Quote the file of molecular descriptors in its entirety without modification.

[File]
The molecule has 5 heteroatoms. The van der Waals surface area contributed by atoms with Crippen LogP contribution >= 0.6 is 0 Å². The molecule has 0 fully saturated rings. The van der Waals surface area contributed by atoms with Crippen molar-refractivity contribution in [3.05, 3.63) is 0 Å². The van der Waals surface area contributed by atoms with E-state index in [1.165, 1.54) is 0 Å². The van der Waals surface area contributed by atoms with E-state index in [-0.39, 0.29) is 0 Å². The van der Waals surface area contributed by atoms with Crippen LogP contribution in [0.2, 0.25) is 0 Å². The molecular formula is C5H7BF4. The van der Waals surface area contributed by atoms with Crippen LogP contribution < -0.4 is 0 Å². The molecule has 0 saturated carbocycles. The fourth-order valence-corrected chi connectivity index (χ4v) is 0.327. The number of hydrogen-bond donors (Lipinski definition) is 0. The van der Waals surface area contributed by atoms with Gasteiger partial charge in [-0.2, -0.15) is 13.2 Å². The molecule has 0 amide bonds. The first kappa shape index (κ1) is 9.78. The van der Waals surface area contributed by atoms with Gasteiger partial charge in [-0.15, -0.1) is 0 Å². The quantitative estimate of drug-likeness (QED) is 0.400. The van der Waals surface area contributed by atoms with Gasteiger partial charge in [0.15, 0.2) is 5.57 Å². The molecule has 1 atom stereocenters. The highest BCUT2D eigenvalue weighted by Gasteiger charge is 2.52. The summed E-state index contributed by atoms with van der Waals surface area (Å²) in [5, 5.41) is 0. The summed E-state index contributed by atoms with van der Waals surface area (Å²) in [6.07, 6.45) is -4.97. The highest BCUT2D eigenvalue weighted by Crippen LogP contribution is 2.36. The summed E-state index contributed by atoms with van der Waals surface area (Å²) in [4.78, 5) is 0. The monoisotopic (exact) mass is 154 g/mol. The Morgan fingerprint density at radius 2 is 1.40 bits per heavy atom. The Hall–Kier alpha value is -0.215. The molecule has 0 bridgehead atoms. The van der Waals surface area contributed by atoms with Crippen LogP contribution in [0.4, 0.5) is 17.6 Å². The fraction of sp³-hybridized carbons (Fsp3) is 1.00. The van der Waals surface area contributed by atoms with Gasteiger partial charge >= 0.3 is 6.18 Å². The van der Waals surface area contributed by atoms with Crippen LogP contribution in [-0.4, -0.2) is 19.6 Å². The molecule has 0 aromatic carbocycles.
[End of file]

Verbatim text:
The molecule has 5 heteroatoms. The van der Waals surface area contributed by atoms with Crippen LogP contribution >= 0.6 is 0 Å². The molecule has 0 fully saturated rings. The van der Waals surface area contributed by atoms with Crippen molar-refractivity contribution in [3.05, 3.63) is 0 Å². The van der Waals surface area contributed by atoms with E-state index in [1.165, 1.54) is 0 Å². The van der Waals surface area contributed by atoms with E-state index in [-0.39, 0.29) is 0 Å². The van der Waals surface area contributed by atoms with Crippen LogP contribution in [0.2, 0.25) is 0 Å². The molecular formula is C5H7BF4. The van der Waals surface area contributed by atoms with Crippen LogP contribution < -0.4 is 0 Å². The molecule has 0 saturated carbocycles. The fourth-order valence-corrected chi connectivity index (χ4v) is 0.327. The number of hydrogen-bond donors (Lipinski definition) is 0. The van der Waals surface area contributed by atoms with Gasteiger partial charge in [-0.2, -0.15) is 13.2 Å². The molecule has 0 amide bonds. The first kappa shape index (κ1) is 9.78. The van der Waals surface area contributed by atoms with Gasteiger partial charge in [-0.15, -0.1) is 0 Å². The quantitative estimate of drug-likeness (QED) is 0.400. The van der Waals surface area contributed by atoms with Gasteiger partial charge in [0.15, 0.2) is 5.57 Å². The molecule has 1 atom stereocenters. The highest BCUT2D eigenvalue weighted by Gasteiger charge is 2.52. The summed E-state index contributed by atoms with van der Waals surface area (Å²) in [5, 5.41) is 0. The summed E-state index contributed by atoms with van der Waals surface area (Å²) in [6.07, 6.45) is -4.97. The highest BCUT2D eigenvalue weighted by Crippen LogP contribution is 2.36. The summed E-state index contributed by atoms with van der Waals surface area (Å²) in [4.78, 5) is 0. The monoisotopic (exact) mass is 154 g/mol. The Morgan fingerprint density at radius 2 is 1.40 bits per heavy atom. The Hall–Kier alpha value is -0.215. The molecule has 0 bridgehead atoms. The van der Waals surface area contributed by atoms with Crippen LogP contribution in [0.4, 0.5) is 17.6 Å². The fraction of sp³-hybridized carbons (Fsp3) is 1.00. The van der Waals surface area contributed by atoms with Gasteiger partial charge >= 0.3 is 6.18 Å². The van der Waals surface area contributed by atoms with Crippen LogP contribution in [-0.4, -0.2) is 19.6 Å². The molecule has 0 aromatic carbocycles.